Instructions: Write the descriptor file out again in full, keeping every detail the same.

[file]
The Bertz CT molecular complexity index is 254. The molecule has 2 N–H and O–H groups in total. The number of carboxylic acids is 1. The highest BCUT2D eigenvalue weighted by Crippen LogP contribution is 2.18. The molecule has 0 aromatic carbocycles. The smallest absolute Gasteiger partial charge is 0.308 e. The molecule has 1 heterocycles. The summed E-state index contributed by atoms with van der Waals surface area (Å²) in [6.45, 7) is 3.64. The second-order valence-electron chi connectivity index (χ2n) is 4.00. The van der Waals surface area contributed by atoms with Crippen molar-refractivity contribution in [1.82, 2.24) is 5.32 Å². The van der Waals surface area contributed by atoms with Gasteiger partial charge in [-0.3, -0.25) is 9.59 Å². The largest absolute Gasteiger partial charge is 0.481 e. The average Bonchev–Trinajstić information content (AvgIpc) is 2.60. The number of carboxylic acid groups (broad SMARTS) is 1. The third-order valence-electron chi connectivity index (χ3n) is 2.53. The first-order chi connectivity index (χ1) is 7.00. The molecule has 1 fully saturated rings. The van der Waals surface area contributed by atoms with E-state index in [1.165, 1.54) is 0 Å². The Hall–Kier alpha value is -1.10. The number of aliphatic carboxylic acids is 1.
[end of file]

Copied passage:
The Bertz CT molecular complexity index is 254. The molecule has 2 N–H and O–H groups in total. The number of carboxylic acids is 1. The highest BCUT2D eigenvalue weighted by Crippen LogP contribution is 2.18. The molecule has 0 aromatic carbocycles. The smallest absolute Gasteiger partial charge is 0.308 e. The molecule has 1 heterocycles. The summed E-state index contributed by atoms with van der Waals surface area (Å²) in [6.45, 7) is 3.64. The second-order valence-electron chi connectivity index (χ2n) is 4.00. The van der Waals surface area contributed by atoms with Crippen molar-refractivity contribution in [1.82, 2.24) is 5.32 Å². The van der Waals surface area contributed by atoms with Gasteiger partial charge in [-0.3, -0.25) is 9.59 Å². The largest absolute Gasteiger partial charge is 0.481 e. The average Bonchev–Trinajstić information content (AvgIpc) is 2.60. The number of carboxylic acid groups (broad SMARTS) is 1. The third-order valence-electron chi connectivity index (χ3n) is 2.53. The first-order chi connectivity index (χ1) is 7.00. The molecule has 1 fully saturated rings. The van der Waals surface area contributed by atoms with E-state index in [1.165, 1.54) is 0 Å². The Hall–Kier alpha value is -1.10. The number of aliphatic carboxylic acids is 1.